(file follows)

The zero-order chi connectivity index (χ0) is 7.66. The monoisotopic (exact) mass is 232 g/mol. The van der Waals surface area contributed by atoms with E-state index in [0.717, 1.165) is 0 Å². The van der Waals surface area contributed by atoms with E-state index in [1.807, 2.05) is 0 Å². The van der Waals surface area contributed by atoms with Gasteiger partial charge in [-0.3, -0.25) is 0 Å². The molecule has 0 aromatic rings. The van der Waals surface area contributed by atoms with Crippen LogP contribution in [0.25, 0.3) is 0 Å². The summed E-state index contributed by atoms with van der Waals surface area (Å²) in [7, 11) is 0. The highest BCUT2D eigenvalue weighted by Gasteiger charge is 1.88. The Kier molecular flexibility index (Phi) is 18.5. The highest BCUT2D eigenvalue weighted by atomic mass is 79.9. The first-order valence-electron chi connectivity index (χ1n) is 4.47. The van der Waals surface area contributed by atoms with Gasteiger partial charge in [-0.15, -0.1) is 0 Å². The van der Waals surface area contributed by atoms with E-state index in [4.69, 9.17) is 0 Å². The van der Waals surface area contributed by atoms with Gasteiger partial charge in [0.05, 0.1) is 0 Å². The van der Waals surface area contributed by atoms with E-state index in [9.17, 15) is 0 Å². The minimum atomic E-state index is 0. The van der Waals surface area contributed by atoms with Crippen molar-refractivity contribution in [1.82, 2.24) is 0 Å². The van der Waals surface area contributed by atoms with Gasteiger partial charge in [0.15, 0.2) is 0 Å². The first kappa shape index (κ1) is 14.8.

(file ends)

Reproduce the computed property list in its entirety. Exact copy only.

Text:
The zero-order chi connectivity index (χ0) is 7.66. The monoisotopic (exact) mass is 232 g/mol. The van der Waals surface area contributed by atoms with E-state index in [0.717, 1.165) is 0 Å². The van der Waals surface area contributed by atoms with E-state index in [1.807, 2.05) is 0 Å². The van der Waals surface area contributed by atoms with Gasteiger partial charge in [-0.3, -0.25) is 0 Å². The molecule has 0 aromatic rings. The van der Waals surface area contributed by atoms with Crippen LogP contribution in [0.25, 0.3) is 0 Å². The summed E-state index contributed by atoms with van der Waals surface area (Å²) in [7, 11) is 0. The highest BCUT2D eigenvalue weighted by Gasteiger charge is 1.88. The Kier molecular flexibility index (Phi) is 18.5. The highest BCUT2D eigenvalue weighted by atomic mass is 79.9. The first-order valence-electron chi connectivity index (χ1n) is 4.47. The van der Waals surface area contributed by atoms with Gasteiger partial charge in [-0.15, -0.1) is 0 Å². The van der Waals surface area contributed by atoms with E-state index in [4.69, 9.17) is 0 Å². The van der Waals surface area contributed by atoms with Gasteiger partial charge in [0.05, 0.1) is 0 Å². The van der Waals surface area contributed by atoms with E-state index in [9.17, 15) is 0 Å². The minimum atomic E-state index is 0. The van der Waals surface area contributed by atoms with Crippen molar-refractivity contribution in [1.82, 2.24) is 0 Å². The van der Waals surface area contributed by atoms with Gasteiger partial charge in [0.15, 0.2) is 0 Å². The first kappa shape index (κ1) is 14.8.